video platform video management video solutions video player

Copyright 2012 ABC News Radio


Calif. Woman Hits Lottery Twice, Claims Ticket Stolen

Stockbyte/Thinkstock(MOUNTAIN VIEW, Calif.) -- A California woman who won $1 million in the lottery in January claims she hit another $260,000 last week but it was stolen. Lottery officials say though the case is still open it appears she gave her latest winning ticket away.

Emily Leach, who picked up the million-dollar check at the start of the year, bought a pile of Scratcher tickets last Friday at the same store, Liquor & Tobacco, in Mountain View.  One of those tickets was worth $260,000.  Leach claims she paid for the ticket but a man who was in the store that day stole the ticket.

Leach claims she was trying to help a man who was begging her for money. She has told lottery officials that she handed the man a $100 bill but somehow she unintentionally handed him the winning ticket she had bought. The man has not been identified by authorities.

“I did nothing but help this man. I was trying to give him what he was asking for,” Leach told ABC News.

Now she claims he stole her ticket, and she wants it back.

Russ Lopez, spokesman for the California Lottery, told ABC News they investigate disputes with tickets, and their security and law enforcement division is looking into this case.

“At this point we would not make a judgment as to who owns the ticket. The ticket has not been claimed yet. Once the ticket has been claimed then we can say a little bit more,” Lopez said.

However, he has seen part of the surveillance footage from the store and says it appears to show Leach giving away the tickets she bought to patrons in the store. They are trying to determine all the information before making a formal decision on who actually owns the ticket, he added.

“The video shows this woman buying a lot of tickets and then giving them away,” he told ABC News. "The video doesn’t lie."

Leach became something of a local celebrity after she won the million. Since then, Leach has committed random acts of kindness around the community, so purchasing tickets and beer for the customers in the store last Friday was not unusual. But winning the lotto again certainly is.

“Two times in three months!?” Leach told ABC News. “It’s an amazing story.”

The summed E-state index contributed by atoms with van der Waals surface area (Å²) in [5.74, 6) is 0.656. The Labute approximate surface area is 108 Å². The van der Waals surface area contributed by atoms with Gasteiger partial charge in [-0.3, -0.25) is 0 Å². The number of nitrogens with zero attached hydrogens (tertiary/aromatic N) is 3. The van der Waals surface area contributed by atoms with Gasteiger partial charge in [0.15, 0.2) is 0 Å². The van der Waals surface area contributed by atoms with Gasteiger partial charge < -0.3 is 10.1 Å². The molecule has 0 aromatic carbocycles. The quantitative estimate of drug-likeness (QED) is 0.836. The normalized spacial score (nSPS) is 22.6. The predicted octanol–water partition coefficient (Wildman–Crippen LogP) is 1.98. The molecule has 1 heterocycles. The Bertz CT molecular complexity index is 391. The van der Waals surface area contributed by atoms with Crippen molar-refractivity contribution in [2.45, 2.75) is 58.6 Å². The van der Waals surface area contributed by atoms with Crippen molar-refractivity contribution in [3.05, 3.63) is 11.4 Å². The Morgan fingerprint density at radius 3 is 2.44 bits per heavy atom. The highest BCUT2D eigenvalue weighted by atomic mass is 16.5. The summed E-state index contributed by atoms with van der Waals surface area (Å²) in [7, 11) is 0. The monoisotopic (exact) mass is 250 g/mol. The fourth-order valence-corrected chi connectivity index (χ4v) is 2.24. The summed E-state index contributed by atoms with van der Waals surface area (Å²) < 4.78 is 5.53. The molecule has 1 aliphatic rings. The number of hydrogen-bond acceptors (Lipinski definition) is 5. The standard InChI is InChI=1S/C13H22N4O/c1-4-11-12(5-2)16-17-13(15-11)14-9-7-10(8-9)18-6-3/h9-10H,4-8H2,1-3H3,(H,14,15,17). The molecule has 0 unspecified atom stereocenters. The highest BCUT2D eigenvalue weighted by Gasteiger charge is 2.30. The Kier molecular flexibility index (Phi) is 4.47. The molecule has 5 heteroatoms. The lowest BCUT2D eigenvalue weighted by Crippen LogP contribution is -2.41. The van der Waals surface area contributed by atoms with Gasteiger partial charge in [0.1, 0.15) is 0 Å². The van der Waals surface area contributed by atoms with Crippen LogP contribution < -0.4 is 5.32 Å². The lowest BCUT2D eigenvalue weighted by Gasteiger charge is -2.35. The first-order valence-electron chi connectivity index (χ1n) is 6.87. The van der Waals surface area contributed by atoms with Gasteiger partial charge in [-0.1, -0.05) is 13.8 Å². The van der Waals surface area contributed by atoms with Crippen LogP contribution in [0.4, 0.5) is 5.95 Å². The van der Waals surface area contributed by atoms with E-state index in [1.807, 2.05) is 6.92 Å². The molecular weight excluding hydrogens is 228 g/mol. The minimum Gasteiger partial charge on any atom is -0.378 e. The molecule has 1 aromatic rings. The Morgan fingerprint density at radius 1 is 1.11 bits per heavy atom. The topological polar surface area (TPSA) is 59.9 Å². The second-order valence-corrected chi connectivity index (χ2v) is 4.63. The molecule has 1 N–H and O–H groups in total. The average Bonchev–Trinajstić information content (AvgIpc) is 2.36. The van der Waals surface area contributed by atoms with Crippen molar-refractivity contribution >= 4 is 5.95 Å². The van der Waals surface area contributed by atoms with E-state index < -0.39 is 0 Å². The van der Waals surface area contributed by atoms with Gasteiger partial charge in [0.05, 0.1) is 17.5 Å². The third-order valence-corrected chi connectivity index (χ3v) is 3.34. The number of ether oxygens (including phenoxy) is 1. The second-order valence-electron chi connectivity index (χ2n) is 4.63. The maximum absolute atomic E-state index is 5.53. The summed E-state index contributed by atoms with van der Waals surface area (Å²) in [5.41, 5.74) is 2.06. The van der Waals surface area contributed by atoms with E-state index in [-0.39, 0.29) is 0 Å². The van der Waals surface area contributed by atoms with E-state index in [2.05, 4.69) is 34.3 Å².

Lopez says that the chances any one person could have won the $1 million lottery last January were 1 in 1.2 million, and the chances of winning on the scratch-off last Friday were even steeper -- 1 in 3.9 million.

Leach said she had to move after she won last January because people were harassing her for money. She says she used the winnings to pay off medical bills, and adds that she is still in poor health.

“I paid off all my medical bills, helped my family and helped people in the community. I was supposed to be dead three years ago,” Leach said.

Lopez says the lottery is compiling all sides of the argument before they make a decision.

“The facts are the facts, and we will make a call then,” he said.

Copyright 2012 ABC News Radio


Scottish Teen Hits Jackpot by Cleaning His Room

iStockphoto/Thinkstock(LONDON) -- Ryan Kitching is one teenager who will never again complain about having to clean his room.

When the 19-year-old from Midlothian, Scotland, succumbed to his mom’s nagging to clean out his bedroom in his parent’s home last month, he found not only dirty laundry and food crumbs, but 12 old lottery tickets buried among the piles.

One of them, it turned out, was a winner that made Kitching, a part-time supermarket worker, $83,781 richer.

“It would take me four or five years to earn this amount of money, and now I’ve got it all at once,” Kitching told the London newspaper The Telegraph. “I am totally speechless – it was the happiest day of my life easily.”